“‘Much obliged,’ I replied, ‘but Yankee girls suit my taste tolerably well, much better than pirates’ daughters, and I hope that I can please my owner well enough by doing my duty aboard ship.’

“‘Pshaw! she is not a pirate’s daughter exactly; she’s Mr. Byrne’s niece.’

“‘For all that,’ I answered, ‘I should expect to find my throat cut some fine morning.’

“‘Well, well,’ said the old skipper, ‘I only wish that I was a young man, for the girl is said to be as handsome as a mermaid, and as for money, I s’pose she’s worth devilish nigh upon two hundred thousand dollars.’

“The next day but one was Sunday, so after dressing myself in my go-ashore toggery, I went with the skipper to take another stroll in the city. We dined at a café, and then hearing the cathedral bells tolling for vespers, I concluded to leave the skipper to smoke and snooze alone, and go and hear the performances. It was rather a warm walk up the hill, and, upon arriving at the cathedral, I stopped awhile in the cool airy porch to rest, brush the dust from my boots, arrange my hair and neckcloth, and adjust my wounded arm in its sling in the most interesting manner. Just as I had finished these nice little preliminaries, a volante drove up to the door, which contained, why, to be sure, only a woman, but yet the loveliest woman I have ever seen in any part of the world. Yes, Bill, your little dancer at Valetta ought not to be thought of the same day.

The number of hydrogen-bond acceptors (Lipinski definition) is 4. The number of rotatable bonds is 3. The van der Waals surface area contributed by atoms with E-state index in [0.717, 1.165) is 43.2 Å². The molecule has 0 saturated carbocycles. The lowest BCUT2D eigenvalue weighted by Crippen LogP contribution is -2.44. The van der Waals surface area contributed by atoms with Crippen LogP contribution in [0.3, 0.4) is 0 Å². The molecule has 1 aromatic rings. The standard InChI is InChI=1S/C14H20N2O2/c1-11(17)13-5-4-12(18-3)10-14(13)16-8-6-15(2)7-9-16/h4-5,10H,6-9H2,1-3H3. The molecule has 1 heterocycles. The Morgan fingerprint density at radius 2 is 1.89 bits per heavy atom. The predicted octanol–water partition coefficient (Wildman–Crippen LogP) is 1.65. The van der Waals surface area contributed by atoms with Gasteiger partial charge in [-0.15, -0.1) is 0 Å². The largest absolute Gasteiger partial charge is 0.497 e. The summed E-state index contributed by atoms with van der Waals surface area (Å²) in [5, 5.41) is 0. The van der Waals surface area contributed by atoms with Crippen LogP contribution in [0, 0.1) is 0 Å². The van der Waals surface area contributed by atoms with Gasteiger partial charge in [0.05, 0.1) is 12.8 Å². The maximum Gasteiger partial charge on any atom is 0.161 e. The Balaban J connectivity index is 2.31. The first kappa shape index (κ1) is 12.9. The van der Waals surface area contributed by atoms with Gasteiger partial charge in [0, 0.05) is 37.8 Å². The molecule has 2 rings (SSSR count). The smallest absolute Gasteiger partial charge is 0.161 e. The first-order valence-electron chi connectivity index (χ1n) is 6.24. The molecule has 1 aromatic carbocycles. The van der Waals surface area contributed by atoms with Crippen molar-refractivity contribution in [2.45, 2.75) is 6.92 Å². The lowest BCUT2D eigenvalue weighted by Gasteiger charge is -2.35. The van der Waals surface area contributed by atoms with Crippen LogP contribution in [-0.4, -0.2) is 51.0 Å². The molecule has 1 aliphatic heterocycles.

“Well, boys, I fell in love incontinently at first sight, and was taken all aback, but inspired by a stiff glass of eau-de-vie which I had taken with my pineapple after dinner, I forged alongside, before the negro postillion, cased to his hips in jack-boots, could dismount, and offered my hand to assist the lady to alight from the carriage. She at first gave me a haughty stare, but finally putting one of the two fairest hands in the world into my brown paw, she reached terra firma safely.

“‘Thank you, señor,’ said she, with a low courtesy, after I had led her into the church.

“‘Entirely welcome, ma’am,’ I replied, as my mother had taught me to do upon like occasions, ‘and the more welcome, as I perceive you speak English so fluently, that you must be either an English woman or my own countrywoman.’